Shoving off the beach at ninety degrees to the wind she gathers moderate speed whilst heading directly toward the jetski channel and the first sandbar. Getting the feel of her, our crew play with the tiller for direction and the clew for speed, knowing there is plenty of time left before they need to tack. Boat speed varies from not much to five to seven knots, but she should be going much faster. Taking her further off the breeze does nothing to increase speed. Cats are not known for sailing close to the wind but this is ridiculous. Several tacks are attempted, but immediately the tack is put in she stops dead in the water without her head coming through the wind. Four or five of these unsuccessful attempts later, they arrive at the first sand bar – literally – bumping to a standstill. This entails jumping off and manually turning the boat around. This achieved they jump aboard again to repeat the process all the way to the other side. The boat certainly seems to sail better on this tack and speed picks up to more like what it should. Whilst this lifts their spirits, spray flying in their faces and wet to the waist, the next problem is emerging. The starboard sponson cutting through the water begins acting like a submarine as the speed increases. The nose digs deeper and deeper into the water, listing the craft further and further to starboard. Our stalwarts have deduced by now that there is indeed rather more water in that hull than should be and that the attendant from yesterday was more accurate in his description than the proprietor today. This is of no great comfort to our crew at this point. The bow knifing deeper at an ever increasing angle, in turn encourages more water to run forward, which with its weight rushing downward, of course pushes the bow down even further. If no correction to this situation is taken, the hull will dive so deep and at such an angle the whole craft will execute a spectacular barrel roll catapaulting our crew into the water. As warm as the breeze and water is, it is felt that this would not be the best option from the point of view of seamanship, getting very wet, possible injury and not the least, spectator viewing from the shore!
All sheets are let go and the boat rights itself. By this time, the tiny ‘rip’ in the jib has run virtually all the way to the forestay, the upper section flapping wildly in its bid for freedom. Almost having lost all way she steers herself very neatly into and behind one of the very jetties our crew had been instructed to avoid (something to do with irate owners), running herself onto the rocky breakwater. The space is just wide enough to take her, but not nearly wide enough to turn her around. Wrestling her back out again into open water exhausts our crews’ patience and most of the time, so a decision is made. They turn her downwind and head homeward. She likes this much better and they cruise downwind in a direct line for the hirers shed, gybing all the way. A wary eye is kept on the recalcitrant hull, but the increased speed with virtually no list keeps the water and therefore the boat, more on an even keel.
Aiming for the beach, our crew notice that the other cat has returned. They hit the strand at around four knots and slide gracfully to a halt beside the other boat – best manoeuvre of the day!
Marching purposefully toward the hut, the proprietor sees them coming. His interpretation of the situation is quite rapid, prompted no doubt by his own guilt and he offers the other cat free for a further hour. Meanwhile however, his enthusiastic attendant has de-rigged it and with the suns’ lower limb closing rapidly on the tree studded island to the west our stalwarts call it a day. Under duress their fee is refunded and they stalk off having relieved their spleen on the proprietor by questioning his parentage and highlighting the dangers of renting out deficient equipment.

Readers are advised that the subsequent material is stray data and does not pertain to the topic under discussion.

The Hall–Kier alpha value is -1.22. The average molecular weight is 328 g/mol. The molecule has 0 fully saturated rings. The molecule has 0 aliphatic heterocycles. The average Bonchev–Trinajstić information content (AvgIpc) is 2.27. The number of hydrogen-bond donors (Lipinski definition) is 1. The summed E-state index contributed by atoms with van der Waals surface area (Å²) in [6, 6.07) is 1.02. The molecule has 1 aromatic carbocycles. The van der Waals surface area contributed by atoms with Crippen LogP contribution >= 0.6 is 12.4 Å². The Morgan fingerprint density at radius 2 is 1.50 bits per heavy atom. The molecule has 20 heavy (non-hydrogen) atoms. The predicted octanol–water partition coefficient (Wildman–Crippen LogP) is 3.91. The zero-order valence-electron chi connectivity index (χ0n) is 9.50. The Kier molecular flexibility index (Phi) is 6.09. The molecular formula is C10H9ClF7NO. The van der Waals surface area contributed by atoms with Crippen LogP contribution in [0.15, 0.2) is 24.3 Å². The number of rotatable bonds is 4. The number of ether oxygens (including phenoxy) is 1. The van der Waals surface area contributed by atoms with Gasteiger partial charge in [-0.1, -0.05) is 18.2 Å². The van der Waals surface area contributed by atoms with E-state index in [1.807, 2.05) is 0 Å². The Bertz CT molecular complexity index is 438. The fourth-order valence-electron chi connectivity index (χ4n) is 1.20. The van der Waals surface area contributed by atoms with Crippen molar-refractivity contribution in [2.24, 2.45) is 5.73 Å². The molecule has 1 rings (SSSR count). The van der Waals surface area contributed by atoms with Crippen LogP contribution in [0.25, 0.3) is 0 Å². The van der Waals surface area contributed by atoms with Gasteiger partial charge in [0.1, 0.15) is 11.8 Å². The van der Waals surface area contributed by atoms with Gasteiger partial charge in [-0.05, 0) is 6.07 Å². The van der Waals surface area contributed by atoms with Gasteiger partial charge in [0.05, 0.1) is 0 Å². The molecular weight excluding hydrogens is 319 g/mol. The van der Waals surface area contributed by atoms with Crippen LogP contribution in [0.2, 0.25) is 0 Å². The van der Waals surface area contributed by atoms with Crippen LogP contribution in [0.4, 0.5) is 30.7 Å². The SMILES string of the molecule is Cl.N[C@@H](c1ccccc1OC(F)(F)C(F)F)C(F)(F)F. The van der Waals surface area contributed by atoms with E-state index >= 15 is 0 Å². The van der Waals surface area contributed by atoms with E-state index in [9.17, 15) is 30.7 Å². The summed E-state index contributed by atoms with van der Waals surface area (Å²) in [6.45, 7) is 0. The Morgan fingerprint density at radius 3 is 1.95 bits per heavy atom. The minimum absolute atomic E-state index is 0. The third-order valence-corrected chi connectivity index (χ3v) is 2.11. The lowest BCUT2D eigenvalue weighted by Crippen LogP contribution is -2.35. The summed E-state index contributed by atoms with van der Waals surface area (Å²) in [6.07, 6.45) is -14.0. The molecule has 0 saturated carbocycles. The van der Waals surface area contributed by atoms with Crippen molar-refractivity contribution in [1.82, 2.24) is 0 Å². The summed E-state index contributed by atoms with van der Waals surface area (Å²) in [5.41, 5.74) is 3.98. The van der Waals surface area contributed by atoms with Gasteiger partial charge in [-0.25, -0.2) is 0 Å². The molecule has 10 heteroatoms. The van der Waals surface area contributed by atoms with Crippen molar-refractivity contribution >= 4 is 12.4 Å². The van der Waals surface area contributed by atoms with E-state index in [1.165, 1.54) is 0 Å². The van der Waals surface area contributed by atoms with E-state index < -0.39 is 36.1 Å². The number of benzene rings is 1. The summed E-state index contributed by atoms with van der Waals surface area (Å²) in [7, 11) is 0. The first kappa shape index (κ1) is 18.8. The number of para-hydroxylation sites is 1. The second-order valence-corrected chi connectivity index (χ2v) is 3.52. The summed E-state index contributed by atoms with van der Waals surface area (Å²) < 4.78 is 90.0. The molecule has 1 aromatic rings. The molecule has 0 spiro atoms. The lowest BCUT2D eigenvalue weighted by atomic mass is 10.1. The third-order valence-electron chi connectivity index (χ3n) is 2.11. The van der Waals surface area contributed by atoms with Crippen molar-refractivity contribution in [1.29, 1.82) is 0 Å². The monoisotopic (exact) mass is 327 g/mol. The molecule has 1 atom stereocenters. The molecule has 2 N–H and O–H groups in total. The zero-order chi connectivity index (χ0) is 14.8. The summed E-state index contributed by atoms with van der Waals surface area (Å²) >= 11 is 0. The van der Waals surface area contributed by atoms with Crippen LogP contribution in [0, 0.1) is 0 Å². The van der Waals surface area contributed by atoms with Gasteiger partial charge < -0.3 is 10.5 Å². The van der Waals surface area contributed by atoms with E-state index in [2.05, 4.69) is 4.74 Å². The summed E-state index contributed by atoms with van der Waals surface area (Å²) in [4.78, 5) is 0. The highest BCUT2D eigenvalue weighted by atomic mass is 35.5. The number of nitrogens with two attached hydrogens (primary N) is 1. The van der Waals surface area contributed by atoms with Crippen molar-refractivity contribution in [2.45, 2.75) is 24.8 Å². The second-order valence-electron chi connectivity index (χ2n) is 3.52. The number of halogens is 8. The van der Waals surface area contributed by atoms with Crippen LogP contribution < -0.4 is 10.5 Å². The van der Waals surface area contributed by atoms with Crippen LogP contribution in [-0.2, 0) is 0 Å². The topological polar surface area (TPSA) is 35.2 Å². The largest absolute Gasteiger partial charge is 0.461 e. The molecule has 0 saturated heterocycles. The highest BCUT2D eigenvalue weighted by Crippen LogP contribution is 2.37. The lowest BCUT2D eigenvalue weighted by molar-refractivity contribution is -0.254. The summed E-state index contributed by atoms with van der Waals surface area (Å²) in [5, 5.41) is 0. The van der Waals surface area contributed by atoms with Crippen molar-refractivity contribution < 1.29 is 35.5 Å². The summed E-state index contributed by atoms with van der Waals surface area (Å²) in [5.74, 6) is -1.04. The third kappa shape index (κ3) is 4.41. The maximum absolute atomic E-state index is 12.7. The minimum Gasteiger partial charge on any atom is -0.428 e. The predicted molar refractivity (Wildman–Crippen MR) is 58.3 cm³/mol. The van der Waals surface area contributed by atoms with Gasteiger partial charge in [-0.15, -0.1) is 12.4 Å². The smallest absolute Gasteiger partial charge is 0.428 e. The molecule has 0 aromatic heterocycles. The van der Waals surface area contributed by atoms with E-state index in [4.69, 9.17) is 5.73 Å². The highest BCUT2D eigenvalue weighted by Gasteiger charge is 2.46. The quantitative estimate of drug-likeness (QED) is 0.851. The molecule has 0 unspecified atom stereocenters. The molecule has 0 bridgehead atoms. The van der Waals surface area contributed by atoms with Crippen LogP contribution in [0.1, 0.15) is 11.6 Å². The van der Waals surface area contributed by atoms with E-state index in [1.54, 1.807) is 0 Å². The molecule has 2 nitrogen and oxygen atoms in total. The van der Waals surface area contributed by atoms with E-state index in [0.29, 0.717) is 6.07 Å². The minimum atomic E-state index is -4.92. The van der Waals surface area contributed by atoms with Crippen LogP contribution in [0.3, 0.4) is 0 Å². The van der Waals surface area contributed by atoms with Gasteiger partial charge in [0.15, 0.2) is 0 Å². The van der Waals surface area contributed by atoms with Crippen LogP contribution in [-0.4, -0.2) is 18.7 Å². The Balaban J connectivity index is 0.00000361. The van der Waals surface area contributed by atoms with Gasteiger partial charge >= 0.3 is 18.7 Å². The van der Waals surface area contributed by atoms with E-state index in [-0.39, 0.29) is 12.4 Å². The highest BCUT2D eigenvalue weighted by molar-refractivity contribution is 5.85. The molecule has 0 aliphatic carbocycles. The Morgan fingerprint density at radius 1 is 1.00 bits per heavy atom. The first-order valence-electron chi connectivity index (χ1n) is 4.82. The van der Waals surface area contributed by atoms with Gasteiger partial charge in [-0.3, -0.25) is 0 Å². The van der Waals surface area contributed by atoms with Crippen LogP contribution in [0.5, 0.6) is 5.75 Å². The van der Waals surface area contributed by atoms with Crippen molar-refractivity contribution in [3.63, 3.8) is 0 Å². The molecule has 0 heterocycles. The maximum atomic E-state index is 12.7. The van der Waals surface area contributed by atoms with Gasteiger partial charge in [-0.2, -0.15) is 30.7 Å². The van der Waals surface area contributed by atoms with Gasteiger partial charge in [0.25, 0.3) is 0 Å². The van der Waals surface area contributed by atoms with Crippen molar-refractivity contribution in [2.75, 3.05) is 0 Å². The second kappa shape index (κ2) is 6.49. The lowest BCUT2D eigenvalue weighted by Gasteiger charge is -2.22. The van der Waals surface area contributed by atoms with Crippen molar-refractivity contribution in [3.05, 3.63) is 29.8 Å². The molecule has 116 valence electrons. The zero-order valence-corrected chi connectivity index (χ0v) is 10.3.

Trouping down the jetty and passing by the statuesque and salty blonde from the other cat (their cat!), she grins broadly at them and offers:
‘Hey, great fun out there today?’
Ouch! How to wound male pride! Our crew look at one another – was that a genuine comment? Or was she winding them up? Her smile was so wide and her white teeth backed up by two brilliant blue eyes in her happy sunburned face, they give her the benefit of the doubt.
Lounging around the pool in the soft evening and washing the experience down with a couple of cool beers puts it all in perspective. Couple that with several borderline jokes at the expense of the proprietor helps to restore any lost male face and once again all is well in the world.
Firstly, being as suspicious as we were, we should never have taken the craft out. Our excuse was that it was our last day of the holiday and it was the only boat left on the beach(for obvious reasons!). Secondly, and more importantly, the owner should not have been renting it out.
Here is a list of the faults we found:
- One lifejacket partially torn
- Zippers had no tags(broken) to open or close zips.
- Buoyancy of jackets not tested so don’t know whether they worked or not.
- Jib torn at seam which had gone full length in the stiff breeze by the time we returned.
- Traveller cam cleat so sloppy that the sheet had to be constantly re-positioned and held in place to prevent it from popping out.
- Starboard sponson held so much water it affected the trim of the boat – you can see in the pic how we have a decided list to starboard. With the breeze we had that day the boat should have been heeling well to port.
Can you wonder that we asked for our hire money to be refunded?
With those lessons learned do you think we would be any more circumspect next time? – probably not!! All you want to do at the time is get out on the water and have some fun!
Nautical Expression for the Month
‘By and Large’
A very common expression in daily use by most of us. When a vessel is sailing close to the wind it is ‘sailing by the wind’. When the wind is coming over the quarter the boat is sailing ‘large’. If a ship sails well under both types of conditions, even though a contradiction in terms she, is said to be able to sail ‘by and large’.
Christmas is closing on us rapidly and no doubt many of us are contemplating some kind of holiday. See if those of you in warmer(summer) climes can include some sailing in there somewhere. Good luck and talk to you again soon.